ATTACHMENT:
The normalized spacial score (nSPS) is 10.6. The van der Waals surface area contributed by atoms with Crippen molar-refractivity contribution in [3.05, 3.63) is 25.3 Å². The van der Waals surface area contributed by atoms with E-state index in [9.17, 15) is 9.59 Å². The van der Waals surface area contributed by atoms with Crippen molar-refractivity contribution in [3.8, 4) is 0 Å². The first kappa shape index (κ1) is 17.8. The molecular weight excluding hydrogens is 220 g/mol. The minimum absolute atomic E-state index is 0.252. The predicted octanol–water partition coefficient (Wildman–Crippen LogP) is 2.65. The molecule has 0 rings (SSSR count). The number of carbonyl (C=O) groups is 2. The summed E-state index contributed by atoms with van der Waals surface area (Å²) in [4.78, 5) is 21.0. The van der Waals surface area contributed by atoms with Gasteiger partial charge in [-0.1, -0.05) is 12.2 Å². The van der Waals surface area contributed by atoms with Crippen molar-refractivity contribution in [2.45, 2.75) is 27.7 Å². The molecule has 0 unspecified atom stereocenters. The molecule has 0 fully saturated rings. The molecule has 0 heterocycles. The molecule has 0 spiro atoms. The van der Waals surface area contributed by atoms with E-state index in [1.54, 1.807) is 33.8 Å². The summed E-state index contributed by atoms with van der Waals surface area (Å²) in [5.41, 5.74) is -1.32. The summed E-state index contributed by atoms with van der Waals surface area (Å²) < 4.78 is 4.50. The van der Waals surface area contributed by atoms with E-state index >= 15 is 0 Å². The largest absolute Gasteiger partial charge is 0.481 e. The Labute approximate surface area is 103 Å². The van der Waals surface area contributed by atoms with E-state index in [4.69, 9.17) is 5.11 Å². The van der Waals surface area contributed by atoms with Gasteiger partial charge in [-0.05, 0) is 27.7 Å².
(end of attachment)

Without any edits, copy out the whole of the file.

The normalized spacial score (nSPS) is 10.6. The van der Waals surface area contributed by atoms with Crippen molar-refractivity contribution in [3.05, 3.63) is 25.3 Å². The van der Waals surface area contributed by atoms with E-state index in [9.17, 15) is 9.59 Å². The van der Waals surface area contributed by atoms with Crippen molar-refractivity contribution in [3.8, 4) is 0 Å². The first kappa shape index (κ1) is 17.8. The molecular weight excluding hydrogens is 220 g/mol. The minimum absolute atomic E-state index is 0.252. The predicted octanol–water partition coefficient (Wildman–Crippen LogP) is 2.65. The molecule has 0 rings (SSSR count). The number of carbonyl (C=O) groups is 2. The summed E-state index contributed by atoms with van der Waals surface area (Å²) in [4.78, 5) is 21.0. The van der Waals surface area contributed by atoms with Gasteiger partial charge in [-0.1, -0.05) is 12.2 Å². The van der Waals surface area contributed by atoms with Crippen molar-refractivity contribution in [2.45, 2.75) is 27.7 Å². The molecule has 0 unspecified atom stereocenters. The molecule has 0 fully saturated rings. The molecule has 0 heterocycles. The molecule has 0 spiro atoms. The van der Waals surface area contributed by atoms with E-state index in [1.54, 1.807) is 33.8 Å². The summed E-state index contributed by atoms with van der Waals surface area (Å²) in [5.41, 5.74) is -1.32. The summed E-state index contributed by atoms with van der Waals surface area (Å²) < 4.78 is 4.50. The van der Waals surface area contributed by atoms with E-state index >= 15 is 0 Å². The largest absolute Gasteiger partial charge is 0.481 e. The Labute approximate surface area is 103 Å². The van der Waals surface area contributed by atoms with E-state index in [4.69, 9.17) is 5.11 Å². The van der Waals surface area contributed by atoms with Gasteiger partial charge in [-0.05, 0) is 27.7 Å².